Schools-based strategy launched to improve children’s mental health care

A new government initiative is set to address the growing need for mental health services for children and young people in schools.

The strategy aims to improve the support and counselling available in primary and secondary schools for young people with mental health conditions, and will prioritise pupils’ wellbeing rather than focusing purely on league tables.

In a speech at the Children and Young People Now Awards, Sam Gyimah, education and childcare minister, is expected to acknowledge the problems with the current system and present his vision for improving what schools can offer.

“It’s right that we renew our focus on the character, resilience, and wellbeing of children and young people – it’s one of the department’s biggest priorities over the coming months,” the minister will say.

“So often it can feel like schools and teachers are judged purely on the results they achieve, on their standing in the league tables. But inextricably linked with academic successes are wellbeing, character, confidence – all of the ingredients that come together to create the whole child.”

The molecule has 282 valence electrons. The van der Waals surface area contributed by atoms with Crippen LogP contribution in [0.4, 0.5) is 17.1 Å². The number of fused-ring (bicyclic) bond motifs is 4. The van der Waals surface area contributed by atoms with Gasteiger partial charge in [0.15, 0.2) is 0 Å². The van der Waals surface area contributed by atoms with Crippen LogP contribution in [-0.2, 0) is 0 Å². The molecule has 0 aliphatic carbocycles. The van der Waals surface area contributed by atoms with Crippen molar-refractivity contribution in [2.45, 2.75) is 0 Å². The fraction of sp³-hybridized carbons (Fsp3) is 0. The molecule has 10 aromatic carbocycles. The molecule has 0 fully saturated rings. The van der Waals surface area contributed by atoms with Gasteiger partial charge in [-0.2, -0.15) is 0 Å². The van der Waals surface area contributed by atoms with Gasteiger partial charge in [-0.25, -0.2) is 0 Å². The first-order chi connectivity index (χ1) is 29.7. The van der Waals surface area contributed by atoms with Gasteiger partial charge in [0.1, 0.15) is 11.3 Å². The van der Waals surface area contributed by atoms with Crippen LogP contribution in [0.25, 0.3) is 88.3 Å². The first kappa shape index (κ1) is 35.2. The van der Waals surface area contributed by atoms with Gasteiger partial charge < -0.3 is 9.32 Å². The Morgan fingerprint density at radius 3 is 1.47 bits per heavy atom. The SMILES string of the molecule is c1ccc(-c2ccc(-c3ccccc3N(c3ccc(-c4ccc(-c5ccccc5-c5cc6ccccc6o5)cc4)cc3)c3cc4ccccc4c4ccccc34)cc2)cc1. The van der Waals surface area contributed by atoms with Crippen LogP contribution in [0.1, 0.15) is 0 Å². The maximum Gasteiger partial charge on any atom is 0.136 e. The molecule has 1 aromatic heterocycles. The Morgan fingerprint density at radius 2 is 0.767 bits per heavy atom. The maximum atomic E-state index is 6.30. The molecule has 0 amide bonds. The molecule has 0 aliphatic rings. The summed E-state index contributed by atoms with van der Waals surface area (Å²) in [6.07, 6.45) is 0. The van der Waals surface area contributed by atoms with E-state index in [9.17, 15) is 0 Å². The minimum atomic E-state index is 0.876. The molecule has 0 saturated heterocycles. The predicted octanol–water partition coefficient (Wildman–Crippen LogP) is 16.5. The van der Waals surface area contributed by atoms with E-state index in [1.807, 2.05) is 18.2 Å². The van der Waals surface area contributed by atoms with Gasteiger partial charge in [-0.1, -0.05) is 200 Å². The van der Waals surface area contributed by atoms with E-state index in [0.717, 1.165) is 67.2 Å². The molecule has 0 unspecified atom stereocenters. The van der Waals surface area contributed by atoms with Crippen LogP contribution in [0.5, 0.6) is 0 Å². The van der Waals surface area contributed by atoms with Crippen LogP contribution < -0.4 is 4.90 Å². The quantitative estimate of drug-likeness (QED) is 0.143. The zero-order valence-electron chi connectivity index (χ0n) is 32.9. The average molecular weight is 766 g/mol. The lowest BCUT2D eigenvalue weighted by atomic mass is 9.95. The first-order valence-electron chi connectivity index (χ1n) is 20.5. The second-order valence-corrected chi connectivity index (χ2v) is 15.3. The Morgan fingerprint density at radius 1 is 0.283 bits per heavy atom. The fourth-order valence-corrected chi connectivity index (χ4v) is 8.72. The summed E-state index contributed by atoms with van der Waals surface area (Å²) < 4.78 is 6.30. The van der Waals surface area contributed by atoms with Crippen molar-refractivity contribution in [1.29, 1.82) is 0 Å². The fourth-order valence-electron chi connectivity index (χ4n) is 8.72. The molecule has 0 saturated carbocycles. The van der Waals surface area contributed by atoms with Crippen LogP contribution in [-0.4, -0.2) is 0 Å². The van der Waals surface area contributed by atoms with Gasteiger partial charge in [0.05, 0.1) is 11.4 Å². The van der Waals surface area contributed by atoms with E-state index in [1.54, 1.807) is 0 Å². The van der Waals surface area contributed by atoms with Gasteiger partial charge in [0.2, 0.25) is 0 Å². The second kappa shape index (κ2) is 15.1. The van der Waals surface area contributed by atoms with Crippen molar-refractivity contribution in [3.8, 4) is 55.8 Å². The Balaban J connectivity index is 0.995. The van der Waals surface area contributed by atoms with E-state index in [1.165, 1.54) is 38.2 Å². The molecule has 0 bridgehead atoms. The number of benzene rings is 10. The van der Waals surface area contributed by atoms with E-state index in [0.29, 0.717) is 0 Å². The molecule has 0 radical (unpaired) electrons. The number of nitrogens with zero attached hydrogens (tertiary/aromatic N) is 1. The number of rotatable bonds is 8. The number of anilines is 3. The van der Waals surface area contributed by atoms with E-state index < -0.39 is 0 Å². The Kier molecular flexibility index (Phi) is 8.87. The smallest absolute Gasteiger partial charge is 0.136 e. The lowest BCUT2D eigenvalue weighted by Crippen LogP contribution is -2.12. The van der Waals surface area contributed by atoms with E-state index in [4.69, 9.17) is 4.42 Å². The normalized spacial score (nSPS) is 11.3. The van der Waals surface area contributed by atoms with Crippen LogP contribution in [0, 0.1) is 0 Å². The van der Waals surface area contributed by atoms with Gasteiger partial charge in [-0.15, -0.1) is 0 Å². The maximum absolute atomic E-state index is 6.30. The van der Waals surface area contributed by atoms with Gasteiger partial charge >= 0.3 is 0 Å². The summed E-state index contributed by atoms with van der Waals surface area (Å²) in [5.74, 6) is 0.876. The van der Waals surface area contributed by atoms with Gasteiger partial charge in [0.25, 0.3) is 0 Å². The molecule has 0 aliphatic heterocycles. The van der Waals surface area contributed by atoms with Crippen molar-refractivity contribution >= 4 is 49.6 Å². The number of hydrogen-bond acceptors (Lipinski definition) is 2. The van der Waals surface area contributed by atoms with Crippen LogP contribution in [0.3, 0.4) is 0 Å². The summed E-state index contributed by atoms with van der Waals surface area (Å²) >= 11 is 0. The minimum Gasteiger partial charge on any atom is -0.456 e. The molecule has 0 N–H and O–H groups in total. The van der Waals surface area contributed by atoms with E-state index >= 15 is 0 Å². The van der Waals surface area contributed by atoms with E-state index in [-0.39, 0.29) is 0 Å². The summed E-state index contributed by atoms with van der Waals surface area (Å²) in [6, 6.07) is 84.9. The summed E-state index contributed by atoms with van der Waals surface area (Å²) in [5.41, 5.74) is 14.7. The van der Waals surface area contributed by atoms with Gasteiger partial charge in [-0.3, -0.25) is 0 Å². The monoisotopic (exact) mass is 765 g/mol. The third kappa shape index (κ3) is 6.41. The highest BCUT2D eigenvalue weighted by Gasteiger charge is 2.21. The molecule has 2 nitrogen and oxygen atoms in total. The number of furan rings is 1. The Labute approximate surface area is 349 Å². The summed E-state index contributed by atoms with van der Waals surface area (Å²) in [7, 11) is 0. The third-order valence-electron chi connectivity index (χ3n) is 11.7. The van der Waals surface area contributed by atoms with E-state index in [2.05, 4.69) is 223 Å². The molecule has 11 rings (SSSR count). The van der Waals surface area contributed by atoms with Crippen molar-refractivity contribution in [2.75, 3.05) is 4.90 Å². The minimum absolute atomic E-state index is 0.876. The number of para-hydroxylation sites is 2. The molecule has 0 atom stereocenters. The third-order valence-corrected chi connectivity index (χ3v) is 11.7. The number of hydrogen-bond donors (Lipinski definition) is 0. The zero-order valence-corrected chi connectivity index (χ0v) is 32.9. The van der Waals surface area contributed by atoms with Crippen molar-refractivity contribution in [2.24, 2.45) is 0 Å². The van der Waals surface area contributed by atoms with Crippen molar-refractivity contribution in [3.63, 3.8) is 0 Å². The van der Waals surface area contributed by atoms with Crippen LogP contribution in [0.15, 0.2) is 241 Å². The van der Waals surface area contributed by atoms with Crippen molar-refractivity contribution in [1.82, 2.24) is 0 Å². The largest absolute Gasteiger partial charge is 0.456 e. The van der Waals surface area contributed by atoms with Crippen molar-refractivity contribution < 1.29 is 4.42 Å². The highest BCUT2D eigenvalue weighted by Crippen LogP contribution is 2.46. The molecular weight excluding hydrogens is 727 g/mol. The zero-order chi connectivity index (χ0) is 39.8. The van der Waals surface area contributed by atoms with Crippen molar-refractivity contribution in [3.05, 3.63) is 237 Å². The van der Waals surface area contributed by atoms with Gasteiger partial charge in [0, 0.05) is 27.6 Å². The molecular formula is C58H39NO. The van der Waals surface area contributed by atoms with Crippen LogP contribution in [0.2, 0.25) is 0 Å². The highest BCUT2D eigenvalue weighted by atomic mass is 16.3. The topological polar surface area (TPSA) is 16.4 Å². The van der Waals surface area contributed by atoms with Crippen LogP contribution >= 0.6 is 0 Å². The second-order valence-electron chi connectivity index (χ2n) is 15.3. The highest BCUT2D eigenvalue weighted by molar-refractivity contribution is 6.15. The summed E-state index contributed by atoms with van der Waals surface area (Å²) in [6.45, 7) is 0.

“Where schools provide access to counselling services for their pupils, it can help develop a supportive culture, keeping pupils engaged with their peers, and with learning,” he said.

“I’m pleased to announce the development of a new departmental strategy that focuses on getting experts to distil what it is that makes for good counselling services in primary and secondary schools – and what the wider benefits can be, how we can unlock the potential of pupils, and work out when they need more specialist help.

“Because we know that more than half of adults with a mental health problem were first diagnosed in childhood, and of that number, fewer than half were treated appropriately as children.”

Thursday’s announcement is the first step in what the minister said would be a bigger push from the Department for Education on mental health in the coming months, taking in evidence from professionals and young people.

Full story